We’ve all seen the pattern before: Bot fraud is exposed, everyone celebrates the “victory” and the operators immediately go underground, regroup, retool and destroy any shred of evidence along the way. The operators inevitably come back with a vengeance, setting up a next-gen operation that’s bigger, better, smarter and stronger. The proverbial game of Whack-a-Mole.

3ve required a lasting solution, not a transient one. We played the long game.

The idea of lasting consequences is not new to White Ops. We believe online fraud can be defeated through three actions: making fraud less profitable, increasing the costs of building (and rebuilding) a fraud apparatus and elevating the risks for perpetrators through real consequences. Instead of simply taking tools away from the operators, why not take the operators away from the tools once and for all?

With 3ve, we not only shut down and cleaned up key parts of 3ve’s infrastructure -- we also helped catch the bad actors in the act to hold them accountable. Dismantling 3ve completely, both its operations along with its operators, will hopefully serve as a significant deterrent for the next batch of cybercriminals looking to run an at-scale ad fraud operation.

The Force that Binds Us All

The fall of 3ve is an important milestone for businesses because these bots stole from marketers and robbed the publishers who provide the content we love (often for free). There is a strong downstream effect, as well; every dollar obtained through cybercrime only helps to breed smarter, more sophisticated attacks. When we as an industry take down such operations, we curtail the flow of capital that funds future black hat R&D and new, perhaps more sinister innovations.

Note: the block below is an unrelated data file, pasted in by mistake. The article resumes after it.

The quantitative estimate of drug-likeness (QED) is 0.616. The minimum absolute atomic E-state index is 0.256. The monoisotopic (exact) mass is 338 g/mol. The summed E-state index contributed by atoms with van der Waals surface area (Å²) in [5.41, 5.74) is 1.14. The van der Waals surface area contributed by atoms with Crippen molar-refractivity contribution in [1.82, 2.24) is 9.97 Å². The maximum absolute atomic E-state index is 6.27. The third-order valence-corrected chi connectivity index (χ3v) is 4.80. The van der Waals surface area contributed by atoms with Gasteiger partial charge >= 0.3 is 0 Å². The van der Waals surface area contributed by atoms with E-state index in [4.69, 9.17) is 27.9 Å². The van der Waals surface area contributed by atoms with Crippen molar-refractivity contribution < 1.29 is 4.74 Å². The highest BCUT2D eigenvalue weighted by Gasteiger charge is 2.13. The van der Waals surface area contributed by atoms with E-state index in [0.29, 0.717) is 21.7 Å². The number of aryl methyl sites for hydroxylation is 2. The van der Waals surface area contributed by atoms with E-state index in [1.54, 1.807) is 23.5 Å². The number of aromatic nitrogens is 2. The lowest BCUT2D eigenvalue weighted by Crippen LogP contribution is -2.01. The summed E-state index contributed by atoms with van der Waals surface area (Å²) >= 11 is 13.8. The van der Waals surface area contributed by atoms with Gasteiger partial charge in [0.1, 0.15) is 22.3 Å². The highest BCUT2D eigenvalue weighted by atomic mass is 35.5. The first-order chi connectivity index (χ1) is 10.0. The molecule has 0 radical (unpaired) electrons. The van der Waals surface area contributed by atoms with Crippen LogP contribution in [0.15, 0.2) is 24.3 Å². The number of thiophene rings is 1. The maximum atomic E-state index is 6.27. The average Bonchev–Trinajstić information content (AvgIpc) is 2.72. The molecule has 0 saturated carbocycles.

This struggle is central to the future well-being of the Internet. The Internet is the force that binds us all. It connects us, educates us and moves us all forward. Bots erode the trust and safety of an open Internet that billions of humans rely on. Bots can steal our identities, manipulate any metric, pollute any action and skew any algorithm. When we stop trusting what is on the other side of any interaction, transaction or authentication, the very idea of the Internet gets distorted. And when that happens, our Internet loses. Theirs wins.

We can’t let that happen. We have a moral obligation to hand off a safe and trustable Internet to our children, so they can experience the same magic we experienced. As Dan Kaminsky (a White Ops co-founder) says, “We can have the Internet that's good for bots or we can have the Internet that's good for people. We choose people."

3ve built the Internet infrastructure that was good for bots. It was the first and the largest bot operation of its kind, and it won’t be the last. It threatened the very integrity of our industry.

Until it didn’t.

This is why White Ops focuses on the long game.

Tagged: 3ve